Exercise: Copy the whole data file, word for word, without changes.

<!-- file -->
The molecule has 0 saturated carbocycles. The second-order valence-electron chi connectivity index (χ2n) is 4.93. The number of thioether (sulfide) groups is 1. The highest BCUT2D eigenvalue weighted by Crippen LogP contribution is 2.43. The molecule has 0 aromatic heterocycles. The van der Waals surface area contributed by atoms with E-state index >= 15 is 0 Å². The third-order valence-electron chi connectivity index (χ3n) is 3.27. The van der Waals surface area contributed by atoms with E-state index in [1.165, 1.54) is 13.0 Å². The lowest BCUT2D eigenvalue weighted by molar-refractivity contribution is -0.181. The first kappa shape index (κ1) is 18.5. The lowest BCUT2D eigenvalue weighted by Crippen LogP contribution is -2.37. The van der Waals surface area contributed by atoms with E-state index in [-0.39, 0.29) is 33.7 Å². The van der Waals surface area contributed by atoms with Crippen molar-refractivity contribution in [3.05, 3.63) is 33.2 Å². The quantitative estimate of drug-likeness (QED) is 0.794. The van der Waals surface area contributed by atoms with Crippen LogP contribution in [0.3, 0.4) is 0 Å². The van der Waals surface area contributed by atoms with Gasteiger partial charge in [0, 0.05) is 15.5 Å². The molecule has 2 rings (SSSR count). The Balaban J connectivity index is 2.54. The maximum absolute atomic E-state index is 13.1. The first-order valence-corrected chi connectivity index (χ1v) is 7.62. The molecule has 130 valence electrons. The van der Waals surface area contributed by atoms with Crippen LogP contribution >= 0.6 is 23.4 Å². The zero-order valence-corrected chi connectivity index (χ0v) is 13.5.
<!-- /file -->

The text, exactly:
The molecule has 0 saturated carbocycles. The second-order valence-electron chi connectivity index (χ2n) is 4.93. The number of thioether (sulfide) groups is 1. The highest BCUT2D eigenvalue weighted by Crippen LogP contribution is 2.43. The molecule has 0 aromatic heterocycles. The van der Waals surface area contributed by atoms with E-state index >= 15 is 0 Å². The third-order valence-electron chi connectivity index (χ3n) is 3.27. The van der Waals surface area contributed by atoms with E-state index in [1.165, 1.54) is 13.0 Å². The lowest BCUT2D eigenvalue weighted by molar-refractivity contribution is -0.181. The first kappa shape index (κ1) is 18.5. The lowest BCUT2D eigenvalue weighted by Crippen LogP contribution is -2.37. The van der Waals surface area contributed by atoms with E-state index in [-0.39, 0.29) is 33.7 Å². The van der Waals surface area contributed by atoms with Crippen molar-refractivity contribution in [3.05, 3.63) is 33.2 Å². The quantitative estimate of drug-likeness (QED) is 0.794. The van der Waals surface area contributed by atoms with Crippen LogP contribution in [0.3, 0.4) is 0 Å². The van der Waals surface area contributed by atoms with Gasteiger partial charge in [0, 0.05) is 15.5 Å². The molecule has 2 rings (SSSR count). The Balaban J connectivity index is 2.54. The maximum absolute atomic E-state index is 13.1. The first-order valence-corrected chi connectivity index (χ1v) is 7.62. The molecule has 130 valence electrons. The van der Waals surface area contributed by atoms with Crippen LogP contribution >= 0.6 is 23.4 Å². The zero-order valence-corrected chi connectivity index (χ0v) is 13.5.